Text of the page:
Four Bases Replay: Home Run: Closure Up the Road

My journey back east provided a second wonderful time for me. And i considered it closure, much needed closure. i had a presentation at Vanderbilt University in the late afternoon, Monday, October 17, 2022.

andrew_ maraniss

Andrew Maraniss is the writer in residence in the Vanderbilt Athletic Department, author of four impactful and moving books. He also writes for ESPN. Better yet, Andrew has become a good friend. He sponsored my making this presentation about my book, Steel Decks and Glass Ceilings at Vanderbilt. If not abetted by Candice Storey Lee, Andrew was certainly supported in his efforts by this amazing woman. She has my utmost respect in so, so many ways. Andrew was an incredible host. We toured the athletic facilities at the McGugin Center and the continuing upgrading of Memorial Gymnasium, the unique and rather incredible facility for men and women’s basketball and the upcoming women’s volleyball programs.

It is always a joy for me to visit the athletic complex at Vandy. i keep thinking about my gym at Lebanon Junior High, 1956-58 and the Castle Heights gym, 1958-62. Both housed the dressing rooms for football, basketball, and Heights’ baseball dressing room was in the Heights gym. They were, compared to Vanderbilt’s facility…how to say this? Perhaps rudimentary. Yet the most impressive thing about Vanderbilt’s facilities was not the sophisticated manner in which they provided the utmost of support for the the athletes, but how they reflect the vision of David Williams, the late Vice Chancellor of Athletics, who said, “We do it the right way, the Vandy way, when addressing Vanderbilt’s dedication to ensure the Commodore athletes are provided an education and a full student-athlete experience, preparing them for life after athletics or pursuing their dreams in their sport at the professional level. i could go on and on, but i will just say i believe in Vanderbilt because Williams’ dream is being realized through the ongoing efforts of Candice Lee, the Vanderbilt head coaches in all of their sports, Andrew Maraniss, and a host of staff dedicated to success, not necessarily defined by always winning. Someday, as Clark Lea, the relative new coach of the football team has said they just might be moving towards winning at the highest level of major and minor collegiate sports. i believe in the Vandy way.

That tour Andrew gave me led to my presentation to about 30 midshipmen (men and women) from Vanderbilt’s NROTC program; their commanding officer, Captain Brian Erickson; the coordinator for military and veteran students, Jill Stratton; and Catherine Hooper, the Vanderbilt staffer who has been working on her novel (coming out soon) parallel to my working on my book who also has become a good friend. Candice.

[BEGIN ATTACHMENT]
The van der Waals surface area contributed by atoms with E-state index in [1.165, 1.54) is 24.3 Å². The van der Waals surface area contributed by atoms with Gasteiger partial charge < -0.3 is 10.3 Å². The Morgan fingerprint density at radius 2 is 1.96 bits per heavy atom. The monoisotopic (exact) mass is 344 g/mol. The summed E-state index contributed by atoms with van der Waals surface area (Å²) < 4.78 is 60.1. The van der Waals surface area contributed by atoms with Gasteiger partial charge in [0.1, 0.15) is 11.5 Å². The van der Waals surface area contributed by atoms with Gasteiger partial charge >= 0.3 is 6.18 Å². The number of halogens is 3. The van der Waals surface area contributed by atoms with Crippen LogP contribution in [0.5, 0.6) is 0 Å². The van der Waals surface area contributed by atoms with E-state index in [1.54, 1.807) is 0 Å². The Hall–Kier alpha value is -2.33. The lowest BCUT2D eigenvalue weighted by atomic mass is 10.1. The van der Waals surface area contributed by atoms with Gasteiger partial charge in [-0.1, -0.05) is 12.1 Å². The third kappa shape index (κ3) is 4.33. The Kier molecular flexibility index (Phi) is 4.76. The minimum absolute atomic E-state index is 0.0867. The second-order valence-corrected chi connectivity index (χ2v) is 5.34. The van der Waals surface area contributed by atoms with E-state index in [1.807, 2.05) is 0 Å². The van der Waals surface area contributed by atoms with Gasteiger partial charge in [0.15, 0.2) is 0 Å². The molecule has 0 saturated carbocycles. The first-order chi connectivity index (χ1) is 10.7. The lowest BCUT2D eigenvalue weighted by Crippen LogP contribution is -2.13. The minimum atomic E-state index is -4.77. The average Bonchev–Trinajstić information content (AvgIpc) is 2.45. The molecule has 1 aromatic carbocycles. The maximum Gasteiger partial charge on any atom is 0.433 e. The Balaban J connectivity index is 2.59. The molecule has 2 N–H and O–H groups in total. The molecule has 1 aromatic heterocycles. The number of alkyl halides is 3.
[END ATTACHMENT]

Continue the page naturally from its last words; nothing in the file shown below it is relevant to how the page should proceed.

Middle Tennessee State University Dean of English, Stephen E. Severn, came from Murfreesboro as well. i graduated with a BA in English from MTSU. After the turn of the year, Dr. Severn and i will have a “zoom” discussion about the Dean of English in my time, Scott Peck, and Bill Holland, my professor and friend who gave me insight into the Romantics and especially Wordsworth. The two of them were two of the most impactful people in my life. The discussion will add to the oral history of the MTSU English Department Dr. Severn is creating.

i also received one of the best compliments i have ever received in my life at the conclusion of my presentation. It came from one of the more impressive people i’ve come across: Candice Storey Lee, Phd, Vice Chancellor of Athletics, former basketball star, and a disciple of David Williams.

Candice spoke to the group and said, “It’s easy for someone in a minority to speak up for a minority. It is much more difficult for someone in the majority to speak up for a minority. Jim has done that with his book.”

A final note. In August 1964, i left Vanderbilt and NROTC with my tail between my legs. i was within one course of being the first person to flunk out (and lose my Navy scholarship) without failing a course. i had an amazing 14 D’s in four semesters, failing civil engineering “statics” in the spring semester of 1964. There are many reasons, but that failure has haunted me for my entire life. It also put me on a rather amazing path through life. i have sought closure a number of times and never quite reached it. But going back to present my book to the august group of folks who attended and especially NROTC men and women midshipmen served a closure for me.

Thank you, Andrew, Candice, Catherine, Jill, Captain Erickson, Dean Severn, and all of the midshipmen for making my day.

1 thought on “Four Bases Replay: Home Run: Closure Up the Road

  1. Great story. One of my office partners has a freshman son on the Vanderbilt football team and loves the school..Enjoy all your posts.

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